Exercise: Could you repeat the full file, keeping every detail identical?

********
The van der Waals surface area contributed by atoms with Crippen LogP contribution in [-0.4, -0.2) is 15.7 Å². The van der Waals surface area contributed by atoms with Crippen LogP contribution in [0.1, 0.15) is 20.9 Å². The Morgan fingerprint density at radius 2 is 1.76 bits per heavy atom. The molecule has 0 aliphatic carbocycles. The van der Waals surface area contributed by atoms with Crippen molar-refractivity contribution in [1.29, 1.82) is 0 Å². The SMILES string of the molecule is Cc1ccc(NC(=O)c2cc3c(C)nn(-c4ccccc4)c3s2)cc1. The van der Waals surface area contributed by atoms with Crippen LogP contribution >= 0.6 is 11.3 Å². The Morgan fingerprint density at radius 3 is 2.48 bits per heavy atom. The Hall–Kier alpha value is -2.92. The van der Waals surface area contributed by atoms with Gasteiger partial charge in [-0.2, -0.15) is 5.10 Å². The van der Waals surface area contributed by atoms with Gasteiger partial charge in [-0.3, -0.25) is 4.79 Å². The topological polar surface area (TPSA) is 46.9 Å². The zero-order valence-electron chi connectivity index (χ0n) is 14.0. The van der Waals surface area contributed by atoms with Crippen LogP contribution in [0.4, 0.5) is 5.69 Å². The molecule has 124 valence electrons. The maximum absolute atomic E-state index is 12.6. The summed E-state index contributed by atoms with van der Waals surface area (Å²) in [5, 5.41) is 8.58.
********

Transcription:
The van der Waals surface area contributed by atoms with Crippen LogP contribution in [-0.4, -0.2) is 15.7 Å². The van der Waals surface area contributed by atoms with Crippen LogP contribution in [0.1, 0.15) is 20.9 Å². The Morgan fingerprint density at radius 2 is 1.76 bits per heavy atom. The molecule has 0 aliphatic carbocycles. The van der Waals surface area contributed by atoms with Crippen molar-refractivity contribution in [1.29, 1.82) is 0 Å². The SMILES string of the molecule is Cc1ccc(NC(=O)c2cc3c(C)nn(-c4ccccc4)c3s2)cc1. The van der Waals surface area contributed by atoms with Crippen LogP contribution >= 0.6 is 11.3 Å². The Morgan fingerprint density at radius 3 is 2.48 bits per heavy atom. The Hall–Kier alpha value is -2.92. The van der Waals surface area contributed by atoms with Gasteiger partial charge in [-0.2, -0.15) is 5.10 Å². The van der Waals surface area contributed by atoms with Gasteiger partial charge in [-0.3, -0.25) is 4.79 Å². The topological polar surface area (TPSA) is 46.9 Å². The zero-order valence-electron chi connectivity index (χ0n) is 14.0. The van der Waals surface area contributed by atoms with Crippen LogP contribution in [0.4, 0.5) is 5.69 Å². The molecule has 124 valence electrons. The maximum absolute atomic E-state index is 12.6. The summed E-state index contributed by atoms with van der Waals surface area (Å²) in [5, 5.41) is 8.58.